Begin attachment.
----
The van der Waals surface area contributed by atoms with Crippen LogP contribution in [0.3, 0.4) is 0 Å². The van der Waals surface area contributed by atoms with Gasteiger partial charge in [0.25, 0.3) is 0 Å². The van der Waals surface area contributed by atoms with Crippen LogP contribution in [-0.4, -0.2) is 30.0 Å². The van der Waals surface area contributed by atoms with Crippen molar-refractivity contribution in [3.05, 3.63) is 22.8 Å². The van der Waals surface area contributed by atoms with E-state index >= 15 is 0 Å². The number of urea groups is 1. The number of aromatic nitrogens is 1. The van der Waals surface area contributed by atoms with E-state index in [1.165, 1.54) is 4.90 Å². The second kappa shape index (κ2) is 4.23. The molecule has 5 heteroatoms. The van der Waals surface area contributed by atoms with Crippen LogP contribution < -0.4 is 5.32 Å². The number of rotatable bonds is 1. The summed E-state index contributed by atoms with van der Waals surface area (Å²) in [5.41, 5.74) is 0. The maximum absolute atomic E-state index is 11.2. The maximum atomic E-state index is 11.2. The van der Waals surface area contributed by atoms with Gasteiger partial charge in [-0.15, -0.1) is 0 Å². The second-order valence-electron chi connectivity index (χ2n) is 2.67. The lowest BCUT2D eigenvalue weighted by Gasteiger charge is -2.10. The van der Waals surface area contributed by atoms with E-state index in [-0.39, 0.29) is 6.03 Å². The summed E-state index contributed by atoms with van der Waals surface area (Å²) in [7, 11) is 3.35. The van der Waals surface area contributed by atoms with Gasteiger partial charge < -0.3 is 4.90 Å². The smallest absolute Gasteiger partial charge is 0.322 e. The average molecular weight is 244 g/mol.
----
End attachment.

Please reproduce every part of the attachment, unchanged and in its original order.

The van der Waals surface area contributed by atoms with Crippen LogP contribution in [0.3, 0.4) is 0 Å². The van der Waals surface area contributed by atoms with Gasteiger partial charge in [0.25, 0.3) is 0 Å². The van der Waals surface area contributed by atoms with Crippen LogP contribution in [-0.4, -0.2) is 30.0 Å². The van der Waals surface area contributed by atoms with Crippen molar-refractivity contribution in [3.05, 3.63) is 22.8 Å². The van der Waals surface area contributed by atoms with E-state index >= 15 is 0 Å². The number of urea groups is 1. The number of aromatic nitrogens is 1. The van der Waals surface area contributed by atoms with E-state index in [1.165, 1.54) is 4.90 Å². The second kappa shape index (κ2) is 4.23. The molecule has 5 heteroatoms. The van der Waals surface area contributed by atoms with Crippen LogP contribution < -0.4 is 5.32 Å². The number of rotatable bonds is 1. The summed E-state index contributed by atoms with van der Waals surface area (Å²) in [5.41, 5.74) is 0. The maximum absolute atomic E-state index is 11.2. The maximum atomic E-state index is 11.2. The van der Waals surface area contributed by atoms with Gasteiger partial charge in [-0.15, -0.1) is 0 Å². The second-order valence-electron chi connectivity index (χ2n) is 2.67. The lowest BCUT2D eigenvalue weighted by Gasteiger charge is -2.10. The van der Waals surface area contributed by atoms with E-state index in [-0.39, 0.29) is 6.03 Å². The summed E-state index contributed by atoms with van der Waals surface area (Å²) in [7, 11) is 3.35. The van der Waals surface area contributed by atoms with Gasteiger partial charge < -0.3 is 4.90 Å². The smallest absolute Gasteiger partial charge is 0.322 e. The average molecular weight is 244 g/mol.